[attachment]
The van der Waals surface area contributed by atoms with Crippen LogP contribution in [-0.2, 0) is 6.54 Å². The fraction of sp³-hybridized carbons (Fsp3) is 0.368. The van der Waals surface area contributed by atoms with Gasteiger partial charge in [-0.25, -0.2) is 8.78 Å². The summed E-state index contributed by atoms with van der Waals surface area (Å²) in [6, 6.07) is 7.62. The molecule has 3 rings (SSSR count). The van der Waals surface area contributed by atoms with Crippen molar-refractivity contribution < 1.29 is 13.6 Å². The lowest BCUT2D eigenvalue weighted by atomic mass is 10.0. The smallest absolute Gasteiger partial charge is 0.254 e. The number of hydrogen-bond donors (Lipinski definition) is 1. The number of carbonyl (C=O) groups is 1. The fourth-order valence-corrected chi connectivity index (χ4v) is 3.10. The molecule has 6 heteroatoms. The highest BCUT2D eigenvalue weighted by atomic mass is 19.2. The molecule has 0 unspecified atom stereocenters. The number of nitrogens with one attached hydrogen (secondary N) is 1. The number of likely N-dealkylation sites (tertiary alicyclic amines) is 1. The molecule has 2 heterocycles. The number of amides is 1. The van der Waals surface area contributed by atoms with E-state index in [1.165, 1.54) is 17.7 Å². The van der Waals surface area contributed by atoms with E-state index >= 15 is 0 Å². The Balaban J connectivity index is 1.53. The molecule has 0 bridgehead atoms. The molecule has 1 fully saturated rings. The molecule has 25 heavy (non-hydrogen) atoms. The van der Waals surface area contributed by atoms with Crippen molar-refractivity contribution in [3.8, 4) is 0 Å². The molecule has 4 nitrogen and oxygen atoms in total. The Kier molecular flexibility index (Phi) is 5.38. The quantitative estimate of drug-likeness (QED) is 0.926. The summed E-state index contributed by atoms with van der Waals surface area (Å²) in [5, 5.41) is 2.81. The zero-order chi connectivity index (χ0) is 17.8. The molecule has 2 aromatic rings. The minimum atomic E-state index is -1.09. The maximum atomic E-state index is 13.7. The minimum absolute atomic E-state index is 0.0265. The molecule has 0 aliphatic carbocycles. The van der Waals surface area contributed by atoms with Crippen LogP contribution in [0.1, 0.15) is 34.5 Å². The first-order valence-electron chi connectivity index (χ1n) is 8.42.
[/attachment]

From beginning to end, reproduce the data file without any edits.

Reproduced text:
The van der Waals surface area contributed by atoms with Crippen LogP contribution in [-0.2, 0) is 6.54 Å². The fraction of sp³-hybridized carbons (Fsp3) is 0.368. The van der Waals surface area contributed by atoms with Gasteiger partial charge in [-0.25, -0.2) is 8.78 Å². The summed E-state index contributed by atoms with van der Waals surface area (Å²) in [6, 6.07) is 7.62. The molecule has 3 rings (SSSR count). The van der Waals surface area contributed by atoms with Crippen molar-refractivity contribution < 1.29 is 13.6 Å². The lowest BCUT2D eigenvalue weighted by atomic mass is 10.0. The smallest absolute Gasteiger partial charge is 0.254 e. The number of hydrogen-bond donors (Lipinski definition) is 1. The number of carbonyl (C=O) groups is 1. The fourth-order valence-corrected chi connectivity index (χ4v) is 3.10. The molecule has 6 heteroatoms. The highest BCUT2D eigenvalue weighted by atomic mass is 19.2. The molecule has 0 unspecified atom stereocenters. The number of nitrogens with one attached hydrogen (secondary N) is 1. The number of likely N-dealkylation sites (tertiary alicyclic amines) is 1. The molecule has 2 heterocycles. The number of amides is 1. The van der Waals surface area contributed by atoms with E-state index in [1.165, 1.54) is 17.7 Å². The van der Waals surface area contributed by atoms with E-state index >= 15 is 0 Å². The Balaban J connectivity index is 1.53. The molecule has 0 bridgehead atoms. The molecule has 1 fully saturated rings. The molecule has 25 heavy (non-hydrogen) atoms. The van der Waals surface area contributed by atoms with Crippen molar-refractivity contribution in [3.8, 4) is 0 Å². The molecule has 4 nitrogen and oxygen atoms in total. The Kier molecular flexibility index (Phi) is 5.38. The quantitative estimate of drug-likeness (QED) is 0.926. The summed E-state index contributed by atoms with van der Waals surface area (Å²) in [5, 5.41) is 2.81. The zero-order chi connectivity index (χ0) is 17.8. The molecule has 2 aromatic rings. The minimum atomic E-state index is -1.09. The maximum atomic E-state index is 13.7. The minimum absolute atomic E-state index is 0.0265. The molecule has 0 aliphatic carbocycles. The van der Waals surface area contributed by atoms with Crippen LogP contribution in [0.1, 0.15) is 34.5 Å². The first-order valence-electron chi connectivity index (χ1n) is 8.42.